A Christian Science perspective: Seasonal allergies permanently healed.

I recently saw a headline that started with the words: “Hate Spring?” The article pointed out that many Americans suffer with weather-related allergies – but I was having trouble getting past the first two words: “Hate Spring?”

Because I live in the Midwest, where it seems that nearly five months of the year we are covered in snow, spring has always been a source of joy and delight. The signs of spring signal fresh, bright, warm days to come. I had always loved spring – the very opposite of that headline’s suggestion! Yet, having a son who had struggled at one time with allergies, I was reminded of the wonderful healing he had some years back, and I thought sharing it would be helpful to others who might need to be healed of that condition.

My son absolutely loves playing soccer, but one season he began to struggle with symptoms of hay fever. Since he loved spring as I did, it wasn’t natural for him to associate this discomfort with the advent of spring. Having been raised in Christian Science, he had always found quick healing and relief by relying on prayer-based Christian Science treatment to address any health concern. Because I’m a practitioner of Christian Science, he turned to me and asked if I would help him pray about this challenge, and I did.

The teachings of Christian Science reveal that there is only one God, who is only good, and that this all-harmonious God can create only that which is good and harmonious – as is shared in the inspired Word of the Bible. Furthermore, God’s creation is actually spiritual, not material, because God is Spirit (see John 4:24). So, all of God’s creation – from the least manifestation of God to the greatest – reflects all the spiritual beauty and harmony of God. As the spiritual expression of God’s beauty, we actually dwell in the atmosphere of God – of Love divine – where we are harmonious and thrive in all our activities. This means that there actually is nothing in God’s creation that can cause harm or discomfort, because there is no cause besides God, and God cannot cause suffering.

 Mary Baker Eddy, the founder of this newspaper and author of “Science and Health with Key to the Scriptures,” wrote, “All of God’s creatures, moving in the harmony of Science, are harmless, useful, indestructible” (p. 514). Divine Science, the laws of God, governs everything in perfect harmony. So, we can know and rejoice in God’s harmless, useful, and beautiful creation, and realize there is no cause to fear any part of it.

When I discussed these ideas with my son, we talked about how much he enjoyed running with a soccer ball in the freshly cut grass – expressing strength and freedom. He realized that these qualities he naturally expressed could never be interrupted or hindered because they had their source in God’s infinite goodness. So he could freely enjoy his activities. And from that time on, he affirmed within himself that the only things he could express in this season – or any season – were vigor, joy, and beauty. With my son’s determination to reject the fear that there was anything harmful in God’s creation, and his insistence on expressing joy and freedom, the allergies faded away and their symptoms haven’t returned.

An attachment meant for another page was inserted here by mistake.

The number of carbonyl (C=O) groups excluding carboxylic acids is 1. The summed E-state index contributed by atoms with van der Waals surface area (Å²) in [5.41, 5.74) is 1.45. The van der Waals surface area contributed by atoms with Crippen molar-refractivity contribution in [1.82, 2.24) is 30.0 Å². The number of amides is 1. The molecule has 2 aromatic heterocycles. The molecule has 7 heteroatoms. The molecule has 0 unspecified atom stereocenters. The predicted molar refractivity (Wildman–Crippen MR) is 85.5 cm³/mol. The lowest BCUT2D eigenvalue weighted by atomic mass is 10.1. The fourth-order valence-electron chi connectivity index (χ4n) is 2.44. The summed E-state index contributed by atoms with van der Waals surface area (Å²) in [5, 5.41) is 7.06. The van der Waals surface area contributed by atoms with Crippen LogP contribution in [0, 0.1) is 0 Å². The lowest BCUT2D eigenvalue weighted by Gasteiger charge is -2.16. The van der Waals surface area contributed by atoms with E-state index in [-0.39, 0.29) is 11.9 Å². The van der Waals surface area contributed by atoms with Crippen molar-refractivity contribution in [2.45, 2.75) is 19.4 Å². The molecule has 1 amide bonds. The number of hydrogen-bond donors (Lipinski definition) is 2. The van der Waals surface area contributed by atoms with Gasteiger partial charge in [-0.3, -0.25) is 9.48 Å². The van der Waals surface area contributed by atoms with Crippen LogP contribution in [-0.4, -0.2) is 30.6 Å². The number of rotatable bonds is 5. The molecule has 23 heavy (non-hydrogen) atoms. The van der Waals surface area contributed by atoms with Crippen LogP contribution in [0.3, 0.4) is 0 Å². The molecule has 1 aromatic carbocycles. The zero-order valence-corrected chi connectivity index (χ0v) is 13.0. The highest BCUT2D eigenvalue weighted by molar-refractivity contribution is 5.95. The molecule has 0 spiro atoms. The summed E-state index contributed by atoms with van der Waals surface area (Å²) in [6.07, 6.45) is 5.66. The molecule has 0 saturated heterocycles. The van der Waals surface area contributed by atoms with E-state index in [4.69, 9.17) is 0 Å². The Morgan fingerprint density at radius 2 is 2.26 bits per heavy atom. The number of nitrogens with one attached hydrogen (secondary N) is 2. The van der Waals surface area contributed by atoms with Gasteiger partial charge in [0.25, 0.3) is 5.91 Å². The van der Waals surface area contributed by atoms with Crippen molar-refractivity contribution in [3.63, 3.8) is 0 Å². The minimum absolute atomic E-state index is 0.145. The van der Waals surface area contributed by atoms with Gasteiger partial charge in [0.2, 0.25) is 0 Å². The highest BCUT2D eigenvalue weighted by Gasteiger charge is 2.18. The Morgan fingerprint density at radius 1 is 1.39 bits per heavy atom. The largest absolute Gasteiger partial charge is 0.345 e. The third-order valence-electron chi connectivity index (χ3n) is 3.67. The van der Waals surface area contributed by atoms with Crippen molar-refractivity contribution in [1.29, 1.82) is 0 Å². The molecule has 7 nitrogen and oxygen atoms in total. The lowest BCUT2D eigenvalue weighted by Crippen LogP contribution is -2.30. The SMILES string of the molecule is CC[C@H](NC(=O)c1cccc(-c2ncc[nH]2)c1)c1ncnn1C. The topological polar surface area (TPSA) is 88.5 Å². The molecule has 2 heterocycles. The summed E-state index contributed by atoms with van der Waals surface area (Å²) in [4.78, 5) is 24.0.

Christian Science founder Mary Baker Eddy explains that God’s creation cannot be made to suffer or cause suffering, and that even the beauties of nature often point to this spiritual fact. She writes: “What an abuse of natural beauty to say that a rose, the smile of God, can produce suffering! The joy of its presence, its beauty and fragrance, should uplift the thought, and dissuade any sense of fear or fever” (p. 175).

Whatever our activities this season, we can express joy instead of fear; love instead of hate; and gratitude instead of dismay – and rejoice in a renewed spiritual sense of beauty and promise.

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Dear Reader,

About a year ago, I happened upon this statement about the Monitor in the Harvard Business Review – under the charming heading of “do things that don’t interest you”:

“Many things that end up” being meaningful, writes social scientist Joseph Grenny, “have come from conference workshops, articles, or online videos that began as a chore and ended with an insight. My work in Kenya, for example, was heavily influenced by a Christian Science Monitor article I had forced myself to read 10 years earlier. Sometimes, we call things ‘boring’ simply because they lie outside the box we are currently in.”

If you were to come up with a punchline to a joke about the Monitor, that would probably be it. We’re seen as being global, fair, insightful, and perhaps a bit too earnest. We’re the bran muffin of journalism.

But you know what? We change lives. And I’m going to argue that we change lives precisely because we force open that too-small box that most human beings think they live in.

The Monitor is a peculiar little publication that’s hard for the world to figure out. We’re run by a church, but we’re not only for church members and we’re not about converting people. We’re known as being fair even as the world becomes as polarized as at any time since the newspaper’s founding in 1908.

We have a mission beyond circulation, we want to bridge divides. We’re about kicking down the door of thought everywhere and saying, “You are bigger and more capable than you realize. And we can prove it.”

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